Jenson Button today took the drivers’ world championship, and his Brawn team the constructors, at the Interlagos circuit in Sao Paulo, Brazil. He drove a measured race during which he impressed consistently, and becomes the second British champion in two consecutive years, the tenth ever.
The Englishman has been criticised in the latter half of the year for a perceived lack of dynamism, an over-conservative attitude which had frustrated his followers as much as spurred on his rivals. That was nowhere to be seen today – throughout his pace was good, his overtaking impulsive and effective, and the other pieces beautifully fell into place. His nearest rivals Rubens Barrichello and Sebastian Vettel failed to score the number of points required to prolong the championship, and Button capitalised.
In many ways the Frome flyer was a different character today. Although a disastrous qualifying yesterday had rendered his chances of taking the championship today minimal, he drove a passionate race. He was anonymous, cool, at the start, and was wonderfully incisive with overtaking after the Safety Car’s cameo role. He avoided a potential disaster with newbie Kamui Kobayashi, and kept up a regular rhythm providing exactly what was asked of him.
To be fair to the others, Fate played its part. An accident involving Adrian Sutil and Jarno Trulli, and Fernando Alonso, took out a fair number of the cars in front of Button. The retirement of Nico Rosberg was also advantageous, as was the speed of Mark Webber, Lewis Hamilton and Robert Kubica.
Rubens Barrichello looked fast at the start, but rapidly was sucked back into dogfights with the field. He was unlucky to have the coming-together with Lewis Hamilton that eventually caused him to fall out of contention with a puncture, but never looked like bettering the third place that would still have handed Button the title. Barrichello’s performance was simply not at the level of his team-mate’s today, nor has it been over the course of the season.
Arguably, however, Sebastian Vettel’s was. The German was as dynamic as Button in the early stages, thrusting past car after car. Vettel was often quite simply the fastest man on the track, and probably would have if he had qualified better yesterday. He was magnanimous in defeat, congratulating Brawn and Button when his mind was surely on other things.
The race was otherwise characterised by great drives from drivers on top of their game. Mark Webber, the winner, was sublime from lights to flag and effectively won the race with room to spare. He was only ever going to be challenged by Vettel today, and qualifying yesterday ruled that out. Had fortune favoured the Australian in the last two months, though it rarely does, there is no doubt he could have still been in contention for the title at this stage.
Second-placed man Robert Kubica also showed what he can do with a fast car under him. The Pole took a deserved podium, as did karting rival Lewis Hamilton. Hamilton was typically bullish throughout the race, effortlessly outperforming his team-mate and most of the field.
Another mention must go to debutant Kamui Kobayashi, unwittingly a player in the championship denouement. Although Button criticised Kobayashi for moving around in the braking zone during their battle, an impartial observer would probably judge the Japanese blameless in that case. Rather, it was a superb exhibition of defensive driving. His pace was also good, too, although it remains to be seen how much of that is down to Toyota’s inherent competitiveness this weekend. The one exception to the praise must be Kobayashi’s move on compatriot Kazuki Nakajima as the latter exited the pitlane; it was reckless and dangerous. Nakajima was lucky to escaped uninjured from the resulting crash; the debutant lucky to escape sanction.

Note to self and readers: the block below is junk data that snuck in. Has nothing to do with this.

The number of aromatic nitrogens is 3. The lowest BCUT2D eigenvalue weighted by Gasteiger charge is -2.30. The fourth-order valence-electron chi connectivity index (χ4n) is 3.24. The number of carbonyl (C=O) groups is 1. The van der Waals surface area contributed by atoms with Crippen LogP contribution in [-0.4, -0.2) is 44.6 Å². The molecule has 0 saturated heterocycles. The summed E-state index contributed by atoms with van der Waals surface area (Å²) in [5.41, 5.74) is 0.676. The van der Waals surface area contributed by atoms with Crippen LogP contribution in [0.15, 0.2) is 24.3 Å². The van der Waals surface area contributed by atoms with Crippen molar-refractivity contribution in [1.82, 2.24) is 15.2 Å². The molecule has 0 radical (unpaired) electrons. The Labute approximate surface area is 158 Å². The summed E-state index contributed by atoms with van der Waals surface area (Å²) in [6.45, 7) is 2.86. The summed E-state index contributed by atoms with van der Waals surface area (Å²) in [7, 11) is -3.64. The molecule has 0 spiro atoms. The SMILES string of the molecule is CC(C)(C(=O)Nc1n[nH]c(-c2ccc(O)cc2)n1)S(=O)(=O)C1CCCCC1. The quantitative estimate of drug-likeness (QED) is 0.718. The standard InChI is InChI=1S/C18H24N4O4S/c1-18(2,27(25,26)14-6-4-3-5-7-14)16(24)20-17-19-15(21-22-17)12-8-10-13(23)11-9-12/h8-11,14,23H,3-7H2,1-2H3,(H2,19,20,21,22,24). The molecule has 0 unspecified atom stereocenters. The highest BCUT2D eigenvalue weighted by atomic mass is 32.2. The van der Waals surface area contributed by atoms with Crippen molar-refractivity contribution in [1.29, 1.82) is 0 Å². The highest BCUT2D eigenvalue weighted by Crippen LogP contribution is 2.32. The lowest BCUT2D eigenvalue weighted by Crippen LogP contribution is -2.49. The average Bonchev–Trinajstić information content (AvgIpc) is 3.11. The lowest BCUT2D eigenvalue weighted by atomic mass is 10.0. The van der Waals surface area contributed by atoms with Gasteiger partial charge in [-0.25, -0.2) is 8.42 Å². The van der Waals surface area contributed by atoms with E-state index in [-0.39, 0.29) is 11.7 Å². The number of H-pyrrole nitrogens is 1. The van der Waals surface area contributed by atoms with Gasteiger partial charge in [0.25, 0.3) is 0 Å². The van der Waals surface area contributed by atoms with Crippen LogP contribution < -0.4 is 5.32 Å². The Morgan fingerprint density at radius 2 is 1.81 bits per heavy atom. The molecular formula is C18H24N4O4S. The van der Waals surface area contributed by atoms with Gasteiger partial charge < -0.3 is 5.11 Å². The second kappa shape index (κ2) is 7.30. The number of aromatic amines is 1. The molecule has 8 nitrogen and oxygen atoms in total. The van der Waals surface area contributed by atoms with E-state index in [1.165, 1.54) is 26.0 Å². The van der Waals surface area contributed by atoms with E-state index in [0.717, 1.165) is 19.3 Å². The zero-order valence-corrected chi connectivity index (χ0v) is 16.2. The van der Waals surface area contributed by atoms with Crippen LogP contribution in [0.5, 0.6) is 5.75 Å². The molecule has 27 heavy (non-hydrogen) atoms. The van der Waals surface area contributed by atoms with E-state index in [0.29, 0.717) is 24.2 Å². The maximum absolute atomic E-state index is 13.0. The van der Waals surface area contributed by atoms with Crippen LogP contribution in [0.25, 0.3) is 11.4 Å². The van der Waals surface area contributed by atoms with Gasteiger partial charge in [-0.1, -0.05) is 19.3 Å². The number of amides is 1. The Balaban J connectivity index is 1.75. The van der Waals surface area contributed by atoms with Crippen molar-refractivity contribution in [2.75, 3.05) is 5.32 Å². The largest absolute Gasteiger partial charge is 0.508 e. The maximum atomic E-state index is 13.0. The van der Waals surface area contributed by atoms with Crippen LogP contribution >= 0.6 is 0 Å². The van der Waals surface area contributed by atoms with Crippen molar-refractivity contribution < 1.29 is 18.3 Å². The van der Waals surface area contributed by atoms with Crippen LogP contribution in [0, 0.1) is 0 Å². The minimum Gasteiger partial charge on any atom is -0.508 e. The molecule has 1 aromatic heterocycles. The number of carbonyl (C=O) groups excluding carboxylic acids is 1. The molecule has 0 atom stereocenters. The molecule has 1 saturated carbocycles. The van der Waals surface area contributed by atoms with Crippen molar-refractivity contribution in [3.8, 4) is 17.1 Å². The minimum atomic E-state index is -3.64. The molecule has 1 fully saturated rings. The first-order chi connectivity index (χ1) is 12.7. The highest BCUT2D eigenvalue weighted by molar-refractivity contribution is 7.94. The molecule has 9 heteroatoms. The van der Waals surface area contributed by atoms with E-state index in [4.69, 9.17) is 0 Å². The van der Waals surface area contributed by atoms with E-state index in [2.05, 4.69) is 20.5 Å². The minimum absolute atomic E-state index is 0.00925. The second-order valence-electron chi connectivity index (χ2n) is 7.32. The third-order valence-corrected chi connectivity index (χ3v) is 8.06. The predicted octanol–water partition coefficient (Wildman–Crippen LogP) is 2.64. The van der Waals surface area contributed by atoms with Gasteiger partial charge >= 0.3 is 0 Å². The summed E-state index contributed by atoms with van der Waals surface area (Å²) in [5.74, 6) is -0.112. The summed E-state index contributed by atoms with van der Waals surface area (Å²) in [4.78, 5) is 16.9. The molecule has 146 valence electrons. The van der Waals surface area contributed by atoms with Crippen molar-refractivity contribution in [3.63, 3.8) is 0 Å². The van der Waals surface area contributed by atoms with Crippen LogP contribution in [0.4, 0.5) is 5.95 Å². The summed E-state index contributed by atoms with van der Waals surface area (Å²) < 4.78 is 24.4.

As for the other incidents, Webber was a little forthright with his chop on Raikkonen at the fourth corner. The Australian has often been vocal about drivers weaving, yet this is the second time this season that his defensive moving has been too abrupt. Raikkonen escaped with a broken front wing. It had a knock-on effect. Trulli was quick to assign blame to Sutil for their smash, which immediately followed. His central allegation was that the German had not allowed him room; but Trulli was only barely visible to the roll-hoop camera, and would have been virtually invisible to an Adrian Sutil concentrated on Raikkonen’s limping Ferrari. Trulli and Sutil’s heated trackside discussion was entertaining, but the whole thing could have been much more serious, especially for Fernando Alonso, the innocent bystander taken out by the affair.
All that has been trumped today by the superb rags-to riches story of Brawn GP, Jenson Button and the 2009 world championships. A mere eight months ago they were the bottom of the pile – a cobbled together racing team abandoned by their manufacturer, with two racing drivers not really the best of the best. A large slice of the credit must go to the designers of that Brawn GP 001, which has been wonderful enough a design to be competitive throughout the season. But it must also go to Jenson Button, who took his chances over the course of the season. At season’s end, he will have won the most races, made the fewest mistakes, and dealt with all the pressure the best.
And he will be a thoroughly deserving world champion.